Mantova, Italy


April 8, 2018

[Jim Borrows], [Laurette Maillet]

Review by Jim Borrows

Just another night for Bob and the band, but for us Scots a special night
- probably our only pilgrimage to see him this year - to date there are no
gigs announced in Britain or Ireland. So we flew over for the weekend.
Mantova is a really nice town. Some fine restaurants, bars and cafes, and
surrounded by water on 3 sides. Palabam is a multi-purpose arena on the
edge of town. We took the bus from the town centre, and gave ourselves
plenty of time - or so we thought. Despite having done our travel
research, we were lucky - although we knew there would be no bus back, we
didn't realise that our 7.28 bus was the last one out to the venue - and
it left 5 minutes early! We just caught it. By the time the bus picked up
more passengers along the way - all bobcats I'm sure - it was full to
bursting. 20 minutes later after a very roundabout route we arrived, with
an hour and 20 minutes to spare. Tried to spot Laurette - not that we had
a ticket for her! - as we moved around familiarising ourselves with the
location, but no luck. Maybe she's already inside, or perhaps she can't
manage to absolutely every gig. We succumb to prosecco and chips just
inside the venue, as much to pass the time as anything else. As usual
before a gig we had our main meal at lunch time. We head for our seats.
Although we are in the back row of the (temporary) floor seats, in front
of the mixing desk, it isn't a huge stadium (capacity 4,800), so we can
see quite well to the raised stage. A walk down to the front confirms
Bob's oscar statue is in place as usual, along with a white sculptured
bust of somebody - I don't know who but no doubt many boblinks readers
will know - one for me to google later. There's also an odd round brown
object - it looks like a container of some sort - to the side of the
stage, behind the oscar and bust. It looks a bit like a piece of old
furniture - I wonder whether it's Bob's own or part of the venue's
paraphernalia. We're familiar with all the numbers in the set list. I've
been through all the lists since the start of the European tour (and
before) and we know to expect little or no change from the last gig in
Firenze. The security people are ferocious. By the time we sit down there
have been two warnings about no photos, no recordings - and absolutely no
use of mobile phones, all with a threat of ejection for the non-compliant.
And the security guys seem to be applying the rules to the letter - a guy
in the row in front of us is threatened with being thrown out very early
on, and he wasn't even taking a photo - just doing something with his
phone in his lap. (No reference to anything sexual intended.) There is a
heated exchange in Italian between him and the bouncer which I have no
chance of understanding, but it culminates in him passing the offending
piece of equipment to the bouncer who presses some buttons and returns it
to him. Did he check for photos? Or clear the whole gadget memory? My
first inclination is to think that, well, if he tried that with mine the
operation of my ancient blackberry would probably defeat him. But on
reflection I'm persuaded I'd better not take the chance - it's going to
stay in my pocket throughout the gig. Not that I want to take photos or
record anything - but compiling the set list for boblinks without a
scribble on the blackberry every now and then is going to be a challenge.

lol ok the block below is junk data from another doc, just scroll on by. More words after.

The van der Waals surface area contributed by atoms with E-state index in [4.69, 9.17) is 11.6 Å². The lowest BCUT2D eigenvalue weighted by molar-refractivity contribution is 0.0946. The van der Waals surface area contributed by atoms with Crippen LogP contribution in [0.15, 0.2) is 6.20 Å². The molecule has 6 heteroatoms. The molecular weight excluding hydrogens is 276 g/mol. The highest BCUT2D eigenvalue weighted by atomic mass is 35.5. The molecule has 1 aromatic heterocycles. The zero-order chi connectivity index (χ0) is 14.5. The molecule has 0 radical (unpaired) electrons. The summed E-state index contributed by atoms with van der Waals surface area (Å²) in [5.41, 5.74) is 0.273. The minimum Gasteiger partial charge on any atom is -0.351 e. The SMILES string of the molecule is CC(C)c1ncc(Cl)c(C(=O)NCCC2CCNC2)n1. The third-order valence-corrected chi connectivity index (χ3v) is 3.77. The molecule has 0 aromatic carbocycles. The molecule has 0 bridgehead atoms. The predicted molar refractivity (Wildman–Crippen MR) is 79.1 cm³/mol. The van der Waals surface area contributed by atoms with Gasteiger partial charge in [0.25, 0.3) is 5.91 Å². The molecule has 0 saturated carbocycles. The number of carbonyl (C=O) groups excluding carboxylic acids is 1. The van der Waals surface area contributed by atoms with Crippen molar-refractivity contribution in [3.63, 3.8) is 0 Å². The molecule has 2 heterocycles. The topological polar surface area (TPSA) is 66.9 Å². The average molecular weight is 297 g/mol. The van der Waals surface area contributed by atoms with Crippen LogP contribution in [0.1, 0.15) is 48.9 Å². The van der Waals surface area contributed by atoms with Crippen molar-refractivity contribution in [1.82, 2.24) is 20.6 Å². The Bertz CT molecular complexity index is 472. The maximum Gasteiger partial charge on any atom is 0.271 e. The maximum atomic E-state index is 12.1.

It's my usual - and only - way of noting the songs as they go along.
Lesson for the future, back to pen and paper - progress, haha! My brain
can register and recall whether Bob is sitting or standing at the piano
for the first half dozen numbers - until he moves centre stage for the
first "American songbook" song - then it becomes too difficult to retain.
Don't know whether that's a sign of age, too much alcohol (surely not,
only 3 or 4 drinks the whole day) or if that's just life. I conclude that
it doesn't matter. Being here is all that counts right now. Full house as
ever these days for a Dylan gig. The band are all smartly dressed in
impressive light blue suits with black shirts, and Tony, Stu and George
sport black hats. Bob is all in black except for a white tie - and no hat!
It occurs to me how nuts we are to be making such trivial observations,
but there you have it - it's the first gig I can recall that Bob has had
no hat throughout. A bit less important musically than his giving up the
harmonica on stage a year ago or so. Donnie and Charlie are in support -
they're hatless too. So to the music. Things Have Changed has a new
arrangement with at least one new chord - a major, one semitone above and
before the penultimate 5th chord in each verse, I think. The band seems to
be struggling a wee bit to get into the groove with this first number. Or
maybe it's just the mixing crew in the process of getting the sound right.
Anyway by the end of the number it's all good and the sound and
musicianship are excellent. And it continues in that mode throughout the
night. Bob is in incredibly good voice. Especially when compared to his
"upsinging" period of a few years ago. I speculate that his singing of the
American songbook numbers - which arguably need an alteration to his usual
method of singing, and an alteration which he achieves, although it's
clearly still the voice of the Bob we know - has encouraged him to sing
his own songs better. The set list on the European tour to date has had
between one and 3 old American songbook numbers each night. Tonight we
have 3, which is just fine - not too many! He sings them well, and there's
a very good audience reaction to all 3. He initially looked less than
comfortable 3 or 4 years ago when he began this episode of singing these
old classics out in the front of the stage. No guitar "prop" and no piano